On the other hand, the degree system creates fixed degrees so that a degree cannot be taken over by a lower-degreed pledge once the concerning pledge is released. In such case, the priority of a pledge is principally determined by its degree. Thus, a subsequently-established pledge may have priority over a previously-established pledge if it is placed in a higher degree.

Rights and Obligations

The Law requires the possessor of the pledged assets, be it the pledgor or a third person, to take necessary precautions to maintain the value of pledged assets. The pledgee has the right to inspect the condition of the pledged assets. 

In case the acts of the possessor impair the value of the pledged assets, the pledgee has the right to apply to the court to request for prohibition of the possessor from conducting such acts which lead to the depreciation of the collateral. Besides, in emergency situations, the pledgee himself is entitled to take the necessary measures without applying to the court. The pledgee may then claim compensation for expenses he incurred to take those precautions as well as the damages arising from the depreciation.

Negative pledge clauses prohibiting the pledgor from creating subsequent pledges over the relevant movable assets as well as provisions restricting the pledgor’s disposal rights over the pledged assets are deemed to be null and void as per the law. However in return, the law requires pledgors to register any transfer of the pledged assets with TARES so that the pledged assets are trackable for the pledgee.


Prior to registration of the pledge, the parties may determine the value of the movable asset by mutual agreement or request a valuation from court. In the event of default, the pledgee is required apply to the court for valuation of the pledged asset.

The valuation will be made by experts appointed by the relevant court within three days following the application by the pledgee. In case one of the parties objects to the valuation, the court will request a new valuation and the new valuation will be final and binding for two years.

Remedies in an Event of Default

The pledgee is furnished with a variety of remedies to recover the overdue debt when the pledgor is in default.

First, the pledgee may take over the ownership of the pledged assets through an execution order, provided that he is the first-degree pledgee. In such case, if the amount of the satisfied debt is lower than the value of the transferred asset, the first-degree pledgee, along with the pledgor, shall be jointly and severally liable towards lower-degreed pledgees. The scope of such liability is limited to the difference between the value of the transferred asset and the amount of the satisfied debt.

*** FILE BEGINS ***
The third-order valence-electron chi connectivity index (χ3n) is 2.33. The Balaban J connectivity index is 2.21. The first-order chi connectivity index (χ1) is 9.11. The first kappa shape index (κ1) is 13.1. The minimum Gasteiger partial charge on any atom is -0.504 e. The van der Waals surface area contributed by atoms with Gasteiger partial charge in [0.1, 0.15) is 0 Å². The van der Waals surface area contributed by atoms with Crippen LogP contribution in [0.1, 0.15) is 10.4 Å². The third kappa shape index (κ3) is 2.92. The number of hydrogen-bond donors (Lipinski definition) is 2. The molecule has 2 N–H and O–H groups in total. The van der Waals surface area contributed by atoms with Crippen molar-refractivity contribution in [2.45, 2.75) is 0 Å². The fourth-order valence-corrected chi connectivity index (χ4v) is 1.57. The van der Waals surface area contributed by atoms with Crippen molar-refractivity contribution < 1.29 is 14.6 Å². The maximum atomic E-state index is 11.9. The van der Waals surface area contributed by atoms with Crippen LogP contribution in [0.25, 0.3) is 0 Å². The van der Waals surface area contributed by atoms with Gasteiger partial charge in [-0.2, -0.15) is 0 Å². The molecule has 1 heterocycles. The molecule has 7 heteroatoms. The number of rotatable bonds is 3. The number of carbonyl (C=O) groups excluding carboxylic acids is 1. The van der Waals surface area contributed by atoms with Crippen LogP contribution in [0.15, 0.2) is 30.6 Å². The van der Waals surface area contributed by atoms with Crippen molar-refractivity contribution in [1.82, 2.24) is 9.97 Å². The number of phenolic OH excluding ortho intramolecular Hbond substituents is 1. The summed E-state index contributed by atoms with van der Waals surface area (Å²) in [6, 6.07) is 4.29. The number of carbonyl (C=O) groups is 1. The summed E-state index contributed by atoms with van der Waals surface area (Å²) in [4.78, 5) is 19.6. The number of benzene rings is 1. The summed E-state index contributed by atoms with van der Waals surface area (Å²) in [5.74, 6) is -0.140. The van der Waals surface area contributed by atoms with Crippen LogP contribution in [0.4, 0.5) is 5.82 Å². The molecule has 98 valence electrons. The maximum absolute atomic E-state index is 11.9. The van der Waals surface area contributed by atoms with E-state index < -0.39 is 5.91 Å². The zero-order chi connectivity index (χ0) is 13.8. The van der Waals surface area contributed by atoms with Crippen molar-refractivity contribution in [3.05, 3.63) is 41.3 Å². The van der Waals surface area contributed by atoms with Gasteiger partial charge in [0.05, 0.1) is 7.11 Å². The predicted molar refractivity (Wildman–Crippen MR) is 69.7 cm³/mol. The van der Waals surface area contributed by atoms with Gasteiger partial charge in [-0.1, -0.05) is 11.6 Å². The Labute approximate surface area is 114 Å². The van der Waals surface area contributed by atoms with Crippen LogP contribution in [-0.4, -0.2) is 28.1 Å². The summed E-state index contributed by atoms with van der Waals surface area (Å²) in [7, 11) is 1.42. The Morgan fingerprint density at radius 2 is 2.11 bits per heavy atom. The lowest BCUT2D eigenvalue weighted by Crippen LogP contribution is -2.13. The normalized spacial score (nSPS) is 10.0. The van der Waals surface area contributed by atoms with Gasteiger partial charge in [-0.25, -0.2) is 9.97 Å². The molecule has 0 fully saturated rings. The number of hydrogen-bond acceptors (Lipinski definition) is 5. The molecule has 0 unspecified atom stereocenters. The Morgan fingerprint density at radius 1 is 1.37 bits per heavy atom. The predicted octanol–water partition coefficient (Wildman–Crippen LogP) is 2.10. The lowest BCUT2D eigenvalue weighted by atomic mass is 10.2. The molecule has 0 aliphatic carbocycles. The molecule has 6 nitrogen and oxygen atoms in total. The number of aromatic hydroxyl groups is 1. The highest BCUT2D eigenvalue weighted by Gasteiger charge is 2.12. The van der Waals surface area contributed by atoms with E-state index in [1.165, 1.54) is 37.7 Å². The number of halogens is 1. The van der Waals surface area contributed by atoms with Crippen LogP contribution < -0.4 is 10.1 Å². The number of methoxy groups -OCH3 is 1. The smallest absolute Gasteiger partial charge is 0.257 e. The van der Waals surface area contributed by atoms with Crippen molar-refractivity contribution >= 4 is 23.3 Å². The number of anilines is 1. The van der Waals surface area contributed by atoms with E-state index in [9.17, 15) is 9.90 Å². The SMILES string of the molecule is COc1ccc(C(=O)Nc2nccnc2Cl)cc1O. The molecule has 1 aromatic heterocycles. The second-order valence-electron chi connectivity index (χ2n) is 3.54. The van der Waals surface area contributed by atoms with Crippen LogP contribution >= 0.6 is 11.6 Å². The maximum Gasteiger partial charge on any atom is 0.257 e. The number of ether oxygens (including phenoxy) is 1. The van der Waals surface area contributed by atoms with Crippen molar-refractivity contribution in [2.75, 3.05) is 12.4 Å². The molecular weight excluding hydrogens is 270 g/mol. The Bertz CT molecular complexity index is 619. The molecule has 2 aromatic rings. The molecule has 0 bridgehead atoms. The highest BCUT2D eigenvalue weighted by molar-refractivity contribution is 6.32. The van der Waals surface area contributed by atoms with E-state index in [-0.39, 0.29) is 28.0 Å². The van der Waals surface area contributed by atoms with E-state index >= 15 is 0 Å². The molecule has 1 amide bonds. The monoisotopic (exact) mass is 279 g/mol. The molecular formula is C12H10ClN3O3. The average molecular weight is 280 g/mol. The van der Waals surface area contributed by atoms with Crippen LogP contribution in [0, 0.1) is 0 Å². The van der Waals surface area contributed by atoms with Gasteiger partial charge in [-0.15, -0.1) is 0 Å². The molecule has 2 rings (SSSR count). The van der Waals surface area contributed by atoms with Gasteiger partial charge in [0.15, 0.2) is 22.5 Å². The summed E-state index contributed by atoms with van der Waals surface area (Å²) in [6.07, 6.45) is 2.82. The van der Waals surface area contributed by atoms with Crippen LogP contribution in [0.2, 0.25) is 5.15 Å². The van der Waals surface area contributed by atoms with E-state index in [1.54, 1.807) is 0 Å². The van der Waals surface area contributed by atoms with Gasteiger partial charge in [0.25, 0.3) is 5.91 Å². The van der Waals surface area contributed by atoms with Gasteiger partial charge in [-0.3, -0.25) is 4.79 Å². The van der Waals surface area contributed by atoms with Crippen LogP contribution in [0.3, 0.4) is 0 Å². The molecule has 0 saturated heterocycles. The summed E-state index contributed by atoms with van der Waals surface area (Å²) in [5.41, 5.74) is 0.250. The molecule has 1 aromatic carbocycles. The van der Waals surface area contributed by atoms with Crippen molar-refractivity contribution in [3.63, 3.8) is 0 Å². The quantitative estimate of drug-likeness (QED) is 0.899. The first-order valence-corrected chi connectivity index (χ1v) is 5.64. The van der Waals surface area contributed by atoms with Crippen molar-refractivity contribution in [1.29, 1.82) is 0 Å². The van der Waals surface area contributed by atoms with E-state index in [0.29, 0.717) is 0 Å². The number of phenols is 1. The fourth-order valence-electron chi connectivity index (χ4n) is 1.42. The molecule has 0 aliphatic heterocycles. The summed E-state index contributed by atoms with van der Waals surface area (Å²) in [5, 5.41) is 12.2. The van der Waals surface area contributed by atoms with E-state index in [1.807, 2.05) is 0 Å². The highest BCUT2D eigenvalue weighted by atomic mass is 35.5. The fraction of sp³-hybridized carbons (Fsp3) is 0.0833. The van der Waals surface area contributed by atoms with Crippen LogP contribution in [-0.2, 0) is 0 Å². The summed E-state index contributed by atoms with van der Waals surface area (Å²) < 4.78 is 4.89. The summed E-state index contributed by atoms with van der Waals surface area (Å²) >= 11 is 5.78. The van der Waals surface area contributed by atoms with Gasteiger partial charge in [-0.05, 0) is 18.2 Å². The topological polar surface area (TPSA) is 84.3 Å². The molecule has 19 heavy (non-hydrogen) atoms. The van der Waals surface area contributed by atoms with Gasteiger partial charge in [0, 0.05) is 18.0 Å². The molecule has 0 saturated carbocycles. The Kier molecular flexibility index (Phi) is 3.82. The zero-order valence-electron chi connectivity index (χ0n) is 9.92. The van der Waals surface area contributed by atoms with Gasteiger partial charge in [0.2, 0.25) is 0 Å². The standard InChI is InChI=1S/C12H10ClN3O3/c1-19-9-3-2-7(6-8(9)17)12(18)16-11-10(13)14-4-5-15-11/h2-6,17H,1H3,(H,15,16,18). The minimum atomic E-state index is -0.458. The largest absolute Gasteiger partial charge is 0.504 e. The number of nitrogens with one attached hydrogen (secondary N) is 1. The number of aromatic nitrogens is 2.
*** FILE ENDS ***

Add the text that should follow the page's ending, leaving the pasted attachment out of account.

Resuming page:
Second, the pledgee may assign its receivable to an asset management company in which case the asset management company will have the same pledge degree over the pledged asset.

Third, the pledgee may use the tenancy or licensing rights over pledged assets which are not subject to the transfer of possession.

If the pledgee cannot recover the debt owed by the pledgor through above methods, he may request the foreclosure of the pledge from the enforcement office within the framework of the general provisions of the Turkish enforcement laws.  

Release of the Pledge

The pledgee must apply to the Registry for deregistration of the pledge within three business days upon full discharge of the secured debt. Otherwise, the pledgee will be subject to an administrative fine equal to 10% of the amount of the secured debt. 

If the pledgee fails to apply for the release of the pledge, the pledgor may also request release of the pledge by evidencing fulfilment of its obligations.


The pledgor or transferee of the pledged asset may be subject to an administrative fine in an amount not exceeding half of the amount of the secured debt upon complaint by pledgee, in cases where the pledgor/transferee;

♦    uses the pledged asset contrary to the law,
♦    does not transfer the title of the pledged asset in an event of default,
♦    damages or harms the pledged asset with the intention to harm the creditor,
♦    fails to notify the Registry of the transfer of the title of the pledged assets and/or the underlying debt, or
♦    perform acts to mislead the Registry.

Tax and Charges

Registration of the pledge agreement and other transactions to be made over TARES are exempt from taxes and other charges. However, notary fees should be paid for the notarial services regarding registration, amendment or cancellation of the pledge when such transactions are made before a notary public.